Tuesday, September 7, 2021 6:30pm
When the terrorist attacks struck New York City on September 11, 2001, boat operators and waterfront workers quickly realized that they had the skills, the equipment, and the opportunity to take definite, immediate action in responding to the most significant destructive event in the United States in decades. For many of them, they were “doing what needed to be done.” American Dunkirk shows how people, many of whom were volunteers, mobilized rescue efforts in various improvised and spontaneous ways on that fateful date. Many crises and disasters have occurred since then including the COVID-19 pandemic. What does the science of disasters tell us about not surviving but thriving in the face of calamity?
Dr. James Kendra, co-author of American Dunkirk, professor in the Joseph R. Biden, Jr. School of Public Policy and Administration and director of the Disaster Research Center. His research interests focus on individual and organizational responses to risk, improvisation and creativity during crisis, post-disaster shelter and housing, and planning for behavioral health services. Projects have included research on the reestablishment of New York City’s emergency operations center after the 9/11 attacks, a major study of the waterborne evacuation of Manhattan on 9/11, research on the social impacts of the Indian Ocean tsunami, and research on the organization of disaster behavioral health services.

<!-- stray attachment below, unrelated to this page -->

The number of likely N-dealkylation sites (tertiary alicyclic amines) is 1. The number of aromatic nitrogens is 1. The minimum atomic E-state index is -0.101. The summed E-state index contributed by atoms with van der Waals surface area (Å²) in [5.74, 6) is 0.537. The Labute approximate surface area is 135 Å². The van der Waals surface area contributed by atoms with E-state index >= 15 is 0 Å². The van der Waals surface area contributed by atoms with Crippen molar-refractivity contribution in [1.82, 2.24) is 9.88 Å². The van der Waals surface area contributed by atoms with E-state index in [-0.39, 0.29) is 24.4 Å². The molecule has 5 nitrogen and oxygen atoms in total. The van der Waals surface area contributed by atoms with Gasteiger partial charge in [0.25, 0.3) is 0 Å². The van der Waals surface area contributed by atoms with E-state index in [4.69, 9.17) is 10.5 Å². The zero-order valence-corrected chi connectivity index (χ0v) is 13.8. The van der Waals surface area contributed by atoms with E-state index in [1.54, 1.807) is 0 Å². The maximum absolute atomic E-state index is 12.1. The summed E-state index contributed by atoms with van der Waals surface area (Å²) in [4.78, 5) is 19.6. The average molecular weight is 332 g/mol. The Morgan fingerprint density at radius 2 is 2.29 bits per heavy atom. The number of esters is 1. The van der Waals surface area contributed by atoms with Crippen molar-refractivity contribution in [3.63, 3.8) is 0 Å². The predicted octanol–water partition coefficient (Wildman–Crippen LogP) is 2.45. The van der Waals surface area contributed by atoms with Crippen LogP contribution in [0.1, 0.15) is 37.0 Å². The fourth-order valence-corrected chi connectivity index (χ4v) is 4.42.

VIP $45 – Admission & signed copy of American Dunkirk The Waterborne Evacuation of Manhattan on 9/11
*There is a $3 per ticket service fee at checkout
Sponsored in part by